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These ideas are essentially the backbone of what is taught to engineers all around the world.

These firms are the backbone of our industrial sector.

Can we use "épine dorsale", as Google Translate indicates, or "colonne vertébrale", to interpret backbone in this context? Is it considered an anglicism? Should we use something more idiomatic?

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    'Pilier central' might fit as well – Chewie Oct 30 '18 at 9:58
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Colonne vertébrale is seldom used figuratively but épine dorsale might and is actually almost always used that way.

It is not the best fit for abstract backbones like in your first example but would more or less work for the second one:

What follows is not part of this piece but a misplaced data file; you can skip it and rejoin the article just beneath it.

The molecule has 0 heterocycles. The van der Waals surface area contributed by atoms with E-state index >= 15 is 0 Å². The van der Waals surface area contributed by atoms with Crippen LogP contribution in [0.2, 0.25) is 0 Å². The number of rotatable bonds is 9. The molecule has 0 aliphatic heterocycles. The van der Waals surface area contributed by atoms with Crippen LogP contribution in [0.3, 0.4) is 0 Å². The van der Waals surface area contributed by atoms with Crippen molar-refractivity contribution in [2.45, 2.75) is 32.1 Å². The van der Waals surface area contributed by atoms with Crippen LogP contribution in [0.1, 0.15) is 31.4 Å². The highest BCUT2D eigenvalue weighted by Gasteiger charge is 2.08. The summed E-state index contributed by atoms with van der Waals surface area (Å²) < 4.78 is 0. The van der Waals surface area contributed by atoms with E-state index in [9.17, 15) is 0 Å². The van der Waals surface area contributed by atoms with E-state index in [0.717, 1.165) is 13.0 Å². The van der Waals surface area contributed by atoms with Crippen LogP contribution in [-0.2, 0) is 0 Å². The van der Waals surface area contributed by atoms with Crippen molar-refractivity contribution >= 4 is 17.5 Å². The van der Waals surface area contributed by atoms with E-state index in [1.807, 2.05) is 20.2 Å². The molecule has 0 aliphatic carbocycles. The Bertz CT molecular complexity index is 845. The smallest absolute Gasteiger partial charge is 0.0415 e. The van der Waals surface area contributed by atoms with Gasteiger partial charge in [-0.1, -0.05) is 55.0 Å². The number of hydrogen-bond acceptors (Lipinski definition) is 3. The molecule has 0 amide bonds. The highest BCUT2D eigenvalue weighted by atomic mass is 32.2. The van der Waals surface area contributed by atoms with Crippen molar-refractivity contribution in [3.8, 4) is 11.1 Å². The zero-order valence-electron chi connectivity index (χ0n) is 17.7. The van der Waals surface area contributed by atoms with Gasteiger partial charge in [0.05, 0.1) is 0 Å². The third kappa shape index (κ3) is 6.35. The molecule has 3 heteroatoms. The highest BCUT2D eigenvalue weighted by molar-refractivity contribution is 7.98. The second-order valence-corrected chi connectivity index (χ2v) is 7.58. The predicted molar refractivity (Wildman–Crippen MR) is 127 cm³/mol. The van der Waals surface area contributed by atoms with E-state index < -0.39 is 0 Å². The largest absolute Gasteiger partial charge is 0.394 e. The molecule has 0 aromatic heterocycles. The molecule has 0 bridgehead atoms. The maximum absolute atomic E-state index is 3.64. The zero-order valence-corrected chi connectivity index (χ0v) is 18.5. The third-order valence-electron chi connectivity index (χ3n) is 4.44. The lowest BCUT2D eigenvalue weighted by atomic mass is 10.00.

Ces entreprises sont l'épine dorsale de notre secteur industriel.

In that case, pilier already suggested by Ob1lan is more idiomatic.

You might also use socle:

Ces idées constituent le socle de ce qui est enseigné...

Finally, a metaphor similar to backbone is ossature:

Ces entreprises forment l'ossature de notre secteur industriel.

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If I understand the context, I would say that you should use:

clé de voute

Maybe there's another idiom to express that though.

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As a native french speaker, here is how I would translate that word in a normal conversation :

These ideas are essentially the backbone of what is taught to engineers all around the world.

[...] la base de ce qui est enseigné [...]

These firms are the backbone of our industrial sector.

[...] le pilier de notre secteur industriel.

Other translations such as 'la clé de voûte' or 'la pierre angulaire' are usually not used that often.

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Le mot « trame » n'est pas un terme aussi imagé, mais à défaut d'une expression consacrée correspondant à l'image que confère « backbone » il convient encore.

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